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Latest Gene Stories

Genes Found That Tell Mice How To Build Their Burrows
2013-01-18 12:33:47

Brett Smith for redOrbit.com - Your Universe Online By studying oldfield mice — colloquially known as ℠beach mice´ (Peromyscus polionotus) — as they dug through a mound of dirt in her San Diego garage, biologist Hopi Hoekstra discovered that the diligent rodents construct their burrows in extremely predictable patterns. Working on a hunch that the mice probably inherit this behavior, she and a team of colleagues conducted a genetic analysis of the tiny rodents...

2013-01-11 10:14:47

When Charles Darwin first sketched how species evolved by natural selection, he drew what looked like a tree. The diagram started at a central point with a common ancestor, then the lines spread apart as organisms evolved and separated into distinct species. In the 175 years since, scientists have come to agree that Darwin´s original drawing is a bit simplistic, given that multiple species mix and interbreed in ways he didn´t consider possible (though you can´t fault the guy...

Shining Light On Important Role Performed By Dark Matter Within Each Of Our Genes
2013-01-07 09:28:56

University of North Carolina Health Care Research findings from the University of North Carolina School of Medicine are shining a light on an important regulatory role performed by the so-called dark matter, or "junk DNA," within each of our genes. The new study reveals snippets of information contained in dark matter that can alter the way a gene is assembled. "These small sequences of genetic information tell the gene how to splice, either by enhancing the splicing process or...

Little Brown Bats Found To Have A Rare Active Jumping Gene
2013-01-04 07:37:34

April Flowers for redOrbit.com - Your Universe Online Jumping genes, or transposable elements, are strange rogue sequences from which most of our DNA can be traced, but are largely idle in mammals. Johns Hopkins researchers report, however, that they have identified a new DNA sequence moving around in bats. This is the first member of the transposable elements class found to be active in mammals. The findings of this study, published online at the Proceedings of the National Academy of...

To Test 'Histone Code' Researchers Exploit Gene Position
2013-01-03 13:25:12

University of California - San Diego In a novel use of gene knockout technology, researchers at the University of California, San Diego School of Medicine tested the same gene inserted into 90 different locations in a yeast chromosome — and discovered that while the inserted gene never altered its surrounding chromatin landscape, differences in that immediate landscape measurably affected gene activity. The findings, published online in the Jan. 3 issue of Cell Reports,...

Bat DNA Analysis Provides Key Evolutionary Insights
2012-12-21 14:56:48

Brett Smith for redOrbit.com - Your Universe Online A comparative genetic analysis of two distantly related bat species has revealed new insights into the evolutionary development of flight and disease resistance, according to a new report in the latest edition of the journal Science. As the only mammals capable of sustained flight, bats are an anomaly in the animal world. They also have a predilection for transmitting diseases that do not appear to affect the animals themselves....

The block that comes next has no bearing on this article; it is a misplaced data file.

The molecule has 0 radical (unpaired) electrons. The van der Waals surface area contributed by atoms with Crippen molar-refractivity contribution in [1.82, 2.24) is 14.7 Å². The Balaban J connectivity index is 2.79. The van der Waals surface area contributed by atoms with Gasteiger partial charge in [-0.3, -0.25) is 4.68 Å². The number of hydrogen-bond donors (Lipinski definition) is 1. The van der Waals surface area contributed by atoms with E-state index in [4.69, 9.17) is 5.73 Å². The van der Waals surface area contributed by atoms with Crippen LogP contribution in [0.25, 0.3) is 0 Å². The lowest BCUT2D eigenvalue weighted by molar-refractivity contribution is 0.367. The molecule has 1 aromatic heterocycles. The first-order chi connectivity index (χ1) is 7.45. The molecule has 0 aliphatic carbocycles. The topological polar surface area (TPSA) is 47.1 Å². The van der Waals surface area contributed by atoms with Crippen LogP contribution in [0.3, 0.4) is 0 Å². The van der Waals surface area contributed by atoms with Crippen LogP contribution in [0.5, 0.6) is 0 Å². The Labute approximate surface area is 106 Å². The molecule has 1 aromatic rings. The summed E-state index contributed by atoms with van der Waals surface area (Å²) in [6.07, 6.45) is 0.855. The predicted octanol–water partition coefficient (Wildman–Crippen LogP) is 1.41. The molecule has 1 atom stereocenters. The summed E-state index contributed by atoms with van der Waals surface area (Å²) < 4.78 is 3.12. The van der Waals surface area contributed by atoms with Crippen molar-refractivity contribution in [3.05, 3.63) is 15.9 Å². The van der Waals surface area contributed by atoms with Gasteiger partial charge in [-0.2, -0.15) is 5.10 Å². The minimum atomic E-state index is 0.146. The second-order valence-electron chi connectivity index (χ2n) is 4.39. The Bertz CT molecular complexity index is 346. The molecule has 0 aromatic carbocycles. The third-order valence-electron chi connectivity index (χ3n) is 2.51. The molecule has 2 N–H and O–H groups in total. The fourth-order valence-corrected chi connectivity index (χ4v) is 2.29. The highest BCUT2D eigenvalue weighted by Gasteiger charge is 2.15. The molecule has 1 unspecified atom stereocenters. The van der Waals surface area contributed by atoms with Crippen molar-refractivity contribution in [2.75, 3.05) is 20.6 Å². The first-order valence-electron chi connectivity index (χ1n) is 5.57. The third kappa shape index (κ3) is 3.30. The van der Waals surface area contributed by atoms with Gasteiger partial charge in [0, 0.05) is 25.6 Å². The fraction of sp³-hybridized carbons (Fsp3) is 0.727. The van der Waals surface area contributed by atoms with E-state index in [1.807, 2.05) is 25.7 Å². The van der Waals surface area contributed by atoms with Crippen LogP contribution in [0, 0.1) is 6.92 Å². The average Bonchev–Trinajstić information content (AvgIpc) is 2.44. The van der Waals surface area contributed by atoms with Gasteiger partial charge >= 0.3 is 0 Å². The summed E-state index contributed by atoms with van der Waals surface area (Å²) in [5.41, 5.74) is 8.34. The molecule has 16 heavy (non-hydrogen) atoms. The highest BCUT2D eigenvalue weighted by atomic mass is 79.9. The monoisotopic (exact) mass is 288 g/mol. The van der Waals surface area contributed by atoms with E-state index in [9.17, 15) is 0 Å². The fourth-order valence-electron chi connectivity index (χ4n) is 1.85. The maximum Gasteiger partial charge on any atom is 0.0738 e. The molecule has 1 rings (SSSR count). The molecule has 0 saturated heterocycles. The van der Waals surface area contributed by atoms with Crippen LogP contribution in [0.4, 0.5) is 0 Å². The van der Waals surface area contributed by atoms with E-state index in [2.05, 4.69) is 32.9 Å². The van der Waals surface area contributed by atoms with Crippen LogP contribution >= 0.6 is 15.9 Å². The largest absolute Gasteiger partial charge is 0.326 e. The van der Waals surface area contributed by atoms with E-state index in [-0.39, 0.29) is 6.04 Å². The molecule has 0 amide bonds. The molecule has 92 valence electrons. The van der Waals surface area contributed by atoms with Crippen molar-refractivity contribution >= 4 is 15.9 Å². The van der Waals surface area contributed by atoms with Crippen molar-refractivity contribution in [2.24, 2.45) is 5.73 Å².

Autism And Other Disorders May Be Caused By Genetic Hotspot Mutations
2012-12-21 06:47:01

[ Watch the Video: Mutation Hotspots in Autism Genes ] Connie K. Ho for redOrbit.com — Your Universe Online A group of international researchers led by a team of investigators from the School of Medicine at the University of California, San Diego (UCSD), recently revealed a new study that provides signals as to the causes of autism and other related disorders. With the findings, it is possible that there are elevated mutation rates in specific parts of the genome that adds to...

2012-12-12 22:59:24

How does evolution innovate? We exist because our ancestors have had the ability to adapt successfully to changes in their environment; however, merely examining present-day organisms can limit our understanding of the actual evolutionary processes because the crucial events have been masked by the passage of aeons — what we need is a time machine. Scientists from VIB, KU Leuven, University of Ghent and Harvard have done the next-best thing; by reconstructing DNA and proteins from...


Latest Gene Reference Libraries

Knockout Mouse
2013-10-02 11:52:01

A Knockout Mouse is a genetically engineered mouse in which researchers have inactivated, or “knocked out,” an existing gene by replacing it or disrupting it with an artificial piece of DNA. The loss of gene activity frequently causes changes in a mouse’s phenotype, which includes appearance, behavior, or other apparent and biochemical characteristics. Knockout mice are significant animal models for studying the role of genes which have been sequenced but whose functions haven’t...

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Word of the Day
toccata
  • In music, a work for a keyboard-instrument, like the pianoforte or organ, originally intended to utilize and display varieties of touch: but the term has been extended so as to include many irregular works, similar to the prelude, the fantasia, and the improvisation.
This word is Italian in origin, coming from the feminine past participle of 'toccare,' to touch.
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